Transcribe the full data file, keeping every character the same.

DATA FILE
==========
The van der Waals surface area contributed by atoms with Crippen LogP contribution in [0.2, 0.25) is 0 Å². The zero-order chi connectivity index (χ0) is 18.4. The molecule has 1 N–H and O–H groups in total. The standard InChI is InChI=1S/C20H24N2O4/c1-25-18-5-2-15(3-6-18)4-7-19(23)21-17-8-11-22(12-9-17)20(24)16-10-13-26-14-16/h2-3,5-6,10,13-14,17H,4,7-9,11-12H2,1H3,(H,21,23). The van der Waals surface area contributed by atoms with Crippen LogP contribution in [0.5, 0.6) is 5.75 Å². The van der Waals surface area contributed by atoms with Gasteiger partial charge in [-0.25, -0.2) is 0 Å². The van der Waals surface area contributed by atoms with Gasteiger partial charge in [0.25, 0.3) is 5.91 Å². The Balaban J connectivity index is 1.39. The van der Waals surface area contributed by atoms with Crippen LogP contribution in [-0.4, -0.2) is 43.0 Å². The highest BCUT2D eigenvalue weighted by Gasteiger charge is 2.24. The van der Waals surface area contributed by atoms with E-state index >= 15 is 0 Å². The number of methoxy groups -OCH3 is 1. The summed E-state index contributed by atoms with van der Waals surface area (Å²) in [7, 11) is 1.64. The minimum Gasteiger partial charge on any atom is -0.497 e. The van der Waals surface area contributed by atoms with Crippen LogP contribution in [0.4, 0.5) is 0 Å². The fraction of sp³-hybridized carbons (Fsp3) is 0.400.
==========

The van der Waals surface area contributed by atoms with Crippen LogP contribution in [0.2, 0.25) is 0 Å². The zero-order chi connectivity index (χ0) is 18.4. The molecule has 1 N–H and O–H groups in total. The standard InChI is InChI=1S/C20H24N2O4/c1-25-18-5-2-15(3-6-18)4-7-19(23)21-17-8-11-22(12-9-17)20(24)16-10-13-26-14-16/h2-3,5-6,10,13-14,17H,4,7-9,11-12H2,1H3,(H,21,23). The van der Waals surface area contributed by atoms with Crippen LogP contribution in [0.5, 0.6) is 5.75 Å². The van der Waals surface area contributed by atoms with Gasteiger partial charge in [-0.25, -0.2) is 0 Å². The van der Waals surface area contributed by atoms with Gasteiger partial charge in [0.25, 0.3) is 5.91 Å². The Balaban J connectivity index is 1.39. The van der Waals surface area contributed by atoms with Crippen LogP contribution in [-0.4, -0.2) is 43.0 Å². The highest BCUT2D eigenvalue weighted by Gasteiger charge is 2.24. The van der Waals surface area contributed by atoms with E-state index >= 15 is 0 Å². The number of methoxy groups -OCH3 is 1. The summed E-state index contributed by atoms with van der Waals surface area (Å²) in [7, 11) is 1.64. The minimum Gasteiger partial charge on any atom is -0.497 e. The van der Waals surface area contributed by atoms with Crippen LogP contribution in [0.4, 0.5) is 0 Å². The fraction of sp³-hybridized carbons (Fsp3) is 0.400.